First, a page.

“I could come and
get you,” Chris suggests, which isn’t a terrible idea, but I can’t ask him to miss this morning of all mornings. It’s too important.
“No way, Mr. Vice President,” I say. “We didn’t campaign our butts off last spring to let anything mess up your first day in office.”
“But what if you miss the assembly?” he asks as I peel off one of my overnight zit stickers and flick it into the trash can beneath my desk. Normally, even the concept of a school assembly would bore me beyond tears, but this one is different, because at this one, the film lab adviser is going to announce which senior will be taking over as director of Dazed at Murrow Creek, a soap opera that students at our high school have been writing, producing, and airing in our hallowed hallways and homerooms since 1992. It’s no exaggeration to say that this is the moment I’ve been working toward for the past three years. It’s the reason I spent a whole weekend organizing the equipment closet when nobody else wanted to, the reason I drove all the way to Charlotte after I got my license to source the right fake snow for our holiday special, the reason I always volunteered to write last-minute scripts even when it meant failing an algebra quiz (or five). Becoming the director of Dazed is supposed to be the sweet, sweet justice I’ve been craving all summer: to beat Daniel—who’s also gunning for the position—fair and square. But more importantly, it’s supposed to be the cherry on top of my NYU film school application, the title of DIRECTOR crowning my résumé and proving, along with the screenplay (which I don’t technically need to film for my creative portfolio), that I deserve my place in New York and the movie world at large. Because getting into NYU? That’s nonnegotiable.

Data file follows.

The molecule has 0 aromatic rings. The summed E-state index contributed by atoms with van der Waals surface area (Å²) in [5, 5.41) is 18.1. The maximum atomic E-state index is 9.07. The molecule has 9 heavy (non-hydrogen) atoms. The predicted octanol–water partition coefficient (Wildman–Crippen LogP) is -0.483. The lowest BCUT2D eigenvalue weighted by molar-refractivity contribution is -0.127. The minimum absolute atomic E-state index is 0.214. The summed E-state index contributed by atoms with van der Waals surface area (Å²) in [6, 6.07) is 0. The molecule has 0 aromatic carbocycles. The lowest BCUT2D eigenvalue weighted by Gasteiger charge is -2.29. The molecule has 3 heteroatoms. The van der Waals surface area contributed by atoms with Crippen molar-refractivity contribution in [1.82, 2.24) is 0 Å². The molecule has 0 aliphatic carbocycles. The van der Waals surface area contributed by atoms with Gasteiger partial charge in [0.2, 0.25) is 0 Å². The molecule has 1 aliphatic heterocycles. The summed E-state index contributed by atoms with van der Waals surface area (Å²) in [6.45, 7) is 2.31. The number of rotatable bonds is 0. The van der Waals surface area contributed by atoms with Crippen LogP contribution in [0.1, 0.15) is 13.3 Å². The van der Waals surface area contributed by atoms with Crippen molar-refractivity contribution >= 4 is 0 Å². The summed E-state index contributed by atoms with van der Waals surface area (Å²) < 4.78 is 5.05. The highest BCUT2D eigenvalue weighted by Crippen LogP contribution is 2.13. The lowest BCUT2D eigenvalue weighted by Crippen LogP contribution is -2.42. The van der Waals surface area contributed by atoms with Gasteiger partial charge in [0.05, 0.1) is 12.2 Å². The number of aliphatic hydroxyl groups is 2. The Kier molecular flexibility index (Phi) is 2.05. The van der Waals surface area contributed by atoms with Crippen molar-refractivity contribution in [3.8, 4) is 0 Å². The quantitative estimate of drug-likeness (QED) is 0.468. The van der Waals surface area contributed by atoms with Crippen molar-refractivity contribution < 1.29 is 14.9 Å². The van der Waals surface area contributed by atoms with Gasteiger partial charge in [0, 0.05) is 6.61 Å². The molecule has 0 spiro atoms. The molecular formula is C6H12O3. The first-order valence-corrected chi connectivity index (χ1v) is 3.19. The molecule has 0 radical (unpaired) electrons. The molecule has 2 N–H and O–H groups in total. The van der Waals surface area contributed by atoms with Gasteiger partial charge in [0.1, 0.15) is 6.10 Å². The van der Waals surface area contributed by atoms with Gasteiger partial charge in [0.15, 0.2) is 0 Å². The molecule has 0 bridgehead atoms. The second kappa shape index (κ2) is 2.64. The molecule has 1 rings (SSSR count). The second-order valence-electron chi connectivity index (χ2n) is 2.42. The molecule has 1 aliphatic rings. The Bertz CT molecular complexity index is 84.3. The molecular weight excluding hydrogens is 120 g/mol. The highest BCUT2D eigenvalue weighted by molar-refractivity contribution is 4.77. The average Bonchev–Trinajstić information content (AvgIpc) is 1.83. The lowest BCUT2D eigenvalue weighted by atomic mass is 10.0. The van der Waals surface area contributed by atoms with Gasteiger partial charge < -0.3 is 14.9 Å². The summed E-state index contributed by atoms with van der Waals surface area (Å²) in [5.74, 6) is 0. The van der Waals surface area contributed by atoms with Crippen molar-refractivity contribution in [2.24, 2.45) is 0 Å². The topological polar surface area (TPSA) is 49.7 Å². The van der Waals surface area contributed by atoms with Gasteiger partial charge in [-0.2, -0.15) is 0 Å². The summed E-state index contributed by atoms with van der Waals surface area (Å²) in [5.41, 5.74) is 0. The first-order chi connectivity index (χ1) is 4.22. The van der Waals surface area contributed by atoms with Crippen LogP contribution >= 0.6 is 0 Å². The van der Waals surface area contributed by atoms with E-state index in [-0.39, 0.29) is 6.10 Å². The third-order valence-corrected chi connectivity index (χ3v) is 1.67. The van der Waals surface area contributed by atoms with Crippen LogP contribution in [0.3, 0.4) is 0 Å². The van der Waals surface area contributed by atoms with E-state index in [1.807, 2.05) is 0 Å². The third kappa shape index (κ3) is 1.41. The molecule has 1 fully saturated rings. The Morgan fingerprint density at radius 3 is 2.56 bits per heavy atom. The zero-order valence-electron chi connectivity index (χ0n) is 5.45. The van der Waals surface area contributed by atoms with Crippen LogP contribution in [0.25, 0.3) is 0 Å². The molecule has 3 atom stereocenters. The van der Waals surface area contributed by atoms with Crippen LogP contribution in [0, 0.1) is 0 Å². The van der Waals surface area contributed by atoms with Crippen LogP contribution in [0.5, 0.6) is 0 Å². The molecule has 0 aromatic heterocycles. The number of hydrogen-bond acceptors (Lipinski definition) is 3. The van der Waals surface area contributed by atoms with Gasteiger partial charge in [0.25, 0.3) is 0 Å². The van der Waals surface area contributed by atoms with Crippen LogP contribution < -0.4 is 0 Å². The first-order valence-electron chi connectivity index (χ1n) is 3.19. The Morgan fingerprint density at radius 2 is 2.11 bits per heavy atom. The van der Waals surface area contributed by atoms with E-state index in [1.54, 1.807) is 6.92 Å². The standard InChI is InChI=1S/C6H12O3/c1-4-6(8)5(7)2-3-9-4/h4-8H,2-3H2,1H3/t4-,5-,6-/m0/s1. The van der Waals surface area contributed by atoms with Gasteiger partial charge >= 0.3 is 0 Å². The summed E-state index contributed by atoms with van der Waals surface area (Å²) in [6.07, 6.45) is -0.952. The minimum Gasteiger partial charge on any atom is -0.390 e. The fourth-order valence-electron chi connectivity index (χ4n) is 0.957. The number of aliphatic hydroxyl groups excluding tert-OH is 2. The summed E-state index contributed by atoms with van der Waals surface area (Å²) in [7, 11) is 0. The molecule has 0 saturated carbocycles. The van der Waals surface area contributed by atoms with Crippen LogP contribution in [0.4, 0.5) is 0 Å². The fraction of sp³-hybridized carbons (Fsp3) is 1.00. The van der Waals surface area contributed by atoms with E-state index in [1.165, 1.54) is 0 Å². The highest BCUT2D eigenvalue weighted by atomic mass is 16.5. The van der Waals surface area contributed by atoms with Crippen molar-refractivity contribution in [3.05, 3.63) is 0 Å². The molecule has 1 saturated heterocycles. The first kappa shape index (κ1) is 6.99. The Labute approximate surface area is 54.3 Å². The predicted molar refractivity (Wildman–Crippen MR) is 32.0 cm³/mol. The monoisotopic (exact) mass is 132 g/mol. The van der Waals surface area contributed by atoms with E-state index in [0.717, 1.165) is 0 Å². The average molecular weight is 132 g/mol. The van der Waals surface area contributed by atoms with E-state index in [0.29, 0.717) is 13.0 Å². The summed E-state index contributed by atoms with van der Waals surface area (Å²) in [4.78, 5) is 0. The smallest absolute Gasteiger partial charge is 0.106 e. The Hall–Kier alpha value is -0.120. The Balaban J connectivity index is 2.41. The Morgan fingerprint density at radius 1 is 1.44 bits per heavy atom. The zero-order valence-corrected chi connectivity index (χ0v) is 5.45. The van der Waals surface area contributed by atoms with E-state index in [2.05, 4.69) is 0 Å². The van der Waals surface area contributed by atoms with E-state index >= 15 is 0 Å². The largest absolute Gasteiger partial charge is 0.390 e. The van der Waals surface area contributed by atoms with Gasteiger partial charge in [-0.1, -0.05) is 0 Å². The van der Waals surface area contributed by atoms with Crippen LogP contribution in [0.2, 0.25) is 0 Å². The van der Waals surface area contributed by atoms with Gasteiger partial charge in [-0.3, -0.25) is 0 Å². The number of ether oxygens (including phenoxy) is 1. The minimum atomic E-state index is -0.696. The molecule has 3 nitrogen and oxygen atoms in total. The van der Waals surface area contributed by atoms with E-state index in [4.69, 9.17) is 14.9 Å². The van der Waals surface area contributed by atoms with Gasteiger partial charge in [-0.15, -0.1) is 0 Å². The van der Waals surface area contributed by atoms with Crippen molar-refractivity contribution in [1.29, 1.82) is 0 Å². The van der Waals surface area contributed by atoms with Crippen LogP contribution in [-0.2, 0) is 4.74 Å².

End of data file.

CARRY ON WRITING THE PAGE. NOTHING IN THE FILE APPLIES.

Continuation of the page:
“I really don’t want to miss that announcement,” I concede, eying the faded I ️ NY sticker in the corner of my mirror, the one that my mom put there years and years ago, back when this was still her room.
“Lucky for you, I’m a Scorpio,” Chris says. “I’m astrologically incapable of leaving you hanging.”
This much is true. When I was eight and recovering from an ego-bruising performance of “Firework” in the school talent show, he came over right away to bring me a box of Pocky and a stuffed cat shaped like a sushi roll he got from his grandparents in Tokyo. But I like to think I pull my weight, too. When he broke his arm on the jungle gym, I wrote an entire fake TV show about a superhero raccoon and did a solo rendition of each episode while he convalesced on the couch.